His cry once Spielberg took up the film rights was, ‘Steven, you won’t win an Academy Award with little furry animals! You will only win an Academy Award for a film on humanity — man to man. An Oscar for Oskar.’ [Schindler’s first name was Oskar.]
Schindler didn’t obey religious laws or any other laws. The fact that he was anarchistic naturally was interesting to me. Also, he wasn’t self-reflecting. If he’d stopped to think about what he was doing, he would have been stupefied by vertigo!
I did wonder if I were in that situation, how I’d be. I hope I’d say, ‘This is appalling!’ But would I have the guts to hide a family and see them to safety, when the death penalty was attached to it? It’s a very serious question. We all criticise our governments but would we still do it if our lives were at stake? That’s the acid test and I write about it a lot.
Does it bother you that despite writing so many books, you’re still known as the man who wrote Schindler’s “List”?
No, no complaints about it. But I do have many other books which I would love to see Indians read. I met a young man the other night who had read The People’s Train. He loved it and I felt like kissing him because it’s one of the lesser-known books, that was NOT made into a movie (laughs).
But it’s better to be known for something than for nothing. Who said that I had to be known by any book, let alone Schindler?
After 50 books, what keeps you going?
Oh I can’t imagine not being able to write a certain amount! I’m also involved in other affairs. I was involved in the movement to make Australia a Republic, very much along the lines of the Republic of India. Because it is ridiculous for the Queen of Great Britain — who is a perfectly nice woman — to also be the Queen of Australia! I mean, she doesn’t have the legs to stretch that far. Particularly since our interests no longer coincide with Great Britain.
I also spend a lot of time writing and researching about refugees, because I feel our refugee policy is not good. We have mandatory detention for refugees, where they are detained for a very long time before they are processed. And I have four grandchildren. And I go to [watch] cricket — that good Indian activity (laughs heartily).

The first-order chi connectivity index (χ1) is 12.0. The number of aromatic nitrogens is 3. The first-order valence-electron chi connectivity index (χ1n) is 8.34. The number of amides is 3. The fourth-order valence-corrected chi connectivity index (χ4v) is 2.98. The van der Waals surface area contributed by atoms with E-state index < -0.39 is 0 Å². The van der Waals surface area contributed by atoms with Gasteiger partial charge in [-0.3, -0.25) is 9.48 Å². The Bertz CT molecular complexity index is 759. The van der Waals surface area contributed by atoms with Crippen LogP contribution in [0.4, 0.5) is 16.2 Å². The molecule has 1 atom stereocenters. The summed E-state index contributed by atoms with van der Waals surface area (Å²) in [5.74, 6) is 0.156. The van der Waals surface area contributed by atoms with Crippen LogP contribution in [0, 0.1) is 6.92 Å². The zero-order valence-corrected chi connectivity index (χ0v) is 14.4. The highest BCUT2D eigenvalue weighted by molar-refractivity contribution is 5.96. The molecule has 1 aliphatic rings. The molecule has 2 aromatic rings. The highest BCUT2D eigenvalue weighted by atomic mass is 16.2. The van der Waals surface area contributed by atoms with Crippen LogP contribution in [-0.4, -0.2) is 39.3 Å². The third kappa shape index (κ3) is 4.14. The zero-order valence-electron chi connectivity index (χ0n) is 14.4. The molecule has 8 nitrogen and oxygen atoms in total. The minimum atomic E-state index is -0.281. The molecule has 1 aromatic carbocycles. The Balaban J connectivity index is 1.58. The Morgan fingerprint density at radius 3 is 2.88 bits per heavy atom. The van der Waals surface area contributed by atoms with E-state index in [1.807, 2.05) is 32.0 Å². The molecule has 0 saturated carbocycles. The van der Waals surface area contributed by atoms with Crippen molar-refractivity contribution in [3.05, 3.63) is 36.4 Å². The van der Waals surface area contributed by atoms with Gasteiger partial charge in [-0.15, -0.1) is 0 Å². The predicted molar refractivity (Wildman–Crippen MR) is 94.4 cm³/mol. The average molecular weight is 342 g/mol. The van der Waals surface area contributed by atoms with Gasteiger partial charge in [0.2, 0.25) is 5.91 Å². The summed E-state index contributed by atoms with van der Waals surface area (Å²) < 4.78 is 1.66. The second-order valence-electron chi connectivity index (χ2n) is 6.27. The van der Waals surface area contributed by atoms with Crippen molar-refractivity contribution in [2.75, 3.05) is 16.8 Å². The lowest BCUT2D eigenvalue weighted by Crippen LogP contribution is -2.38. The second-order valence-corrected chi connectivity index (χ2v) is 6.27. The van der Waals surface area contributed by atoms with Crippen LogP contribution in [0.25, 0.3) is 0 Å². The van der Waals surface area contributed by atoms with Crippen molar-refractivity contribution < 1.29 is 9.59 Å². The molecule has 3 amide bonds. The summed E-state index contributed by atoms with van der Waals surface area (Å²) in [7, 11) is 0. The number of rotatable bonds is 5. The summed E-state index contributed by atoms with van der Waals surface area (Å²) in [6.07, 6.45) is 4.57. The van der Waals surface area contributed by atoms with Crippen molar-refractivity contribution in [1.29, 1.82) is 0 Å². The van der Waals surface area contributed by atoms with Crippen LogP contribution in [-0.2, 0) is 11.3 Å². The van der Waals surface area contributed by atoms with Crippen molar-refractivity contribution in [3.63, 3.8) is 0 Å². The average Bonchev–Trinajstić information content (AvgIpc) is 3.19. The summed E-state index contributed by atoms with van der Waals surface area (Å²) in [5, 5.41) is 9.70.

So, who’s your favourite Indian cricketer?
Well, I quite liked [Virender] Sehwag as a batsman. I liked [Sourav] Ganguly. Tendulkar I’ve seen bat, but in Australia he doesn’t score that much, does he? I remember getting to the Sydney Cricket Ground, parking the car and rushing down to see Tendulkar open the batting but by the time I got there, after about an over-and-a-half, he was gone! But Tendulkar is a phenomenon, so he’d have to be a favourite.
Moving on to other things, you’ve said you invariably gravitate towards the women at a party… so, are you a ladies’ man?
Ah, well, not in that sense (grins)! I am not a ladies’ man, Schindler was a ladies’ man. I just find women often make more interesting conversation. In fact, when I used to give lectures in America, the women would say, ‘Oh you’re so cute. You’re just like a little leprechaun [in Irish folklore, a creature like a little man, with magic powers]… I’d like to put you inside my pocket and take you home.’ Well... but I wish they said, ‘You remind me of Leonardo DiCaprio’ (laughs out loud).
Speaking of Hollywood, who are your current favourites?
Well, my wife [Judy, who accompanied him to Calcutta] and I disagree on Russell Crowe, the Australian actor. Because she thinks Crowe is a very rough man. She dismisses his acting. [‘Oh, yes, I see Russell Crowe instead of the parts he’s playing,’ Judy chips in], but I think he is a very fine actor.
Among women, there’s Carey Mulligan, Cameron Diaz and the Australian actor who’s been nominated for an Academy Award… yes, Jacki Weaver. I also like Cate Blanchett.
What about Indian films, have you watched any?
Yes, but they tend to be the ones that the world sees — Slumdog Millionaire, Bandit Queen, Lagaan. I was also fascinated by Monsoon Wedding.
What are you reading right now?
HHhH, that French book by Laurent Binet. It’s about the killing of [Reinhard] Heydrich during World War II. It’s quite a phenomenon in Europe and America but I’m not very impressed with it. A book that I’ve just finished and was impressed with is American writer Barbara Kingsolver’s latest [Flight Behavior].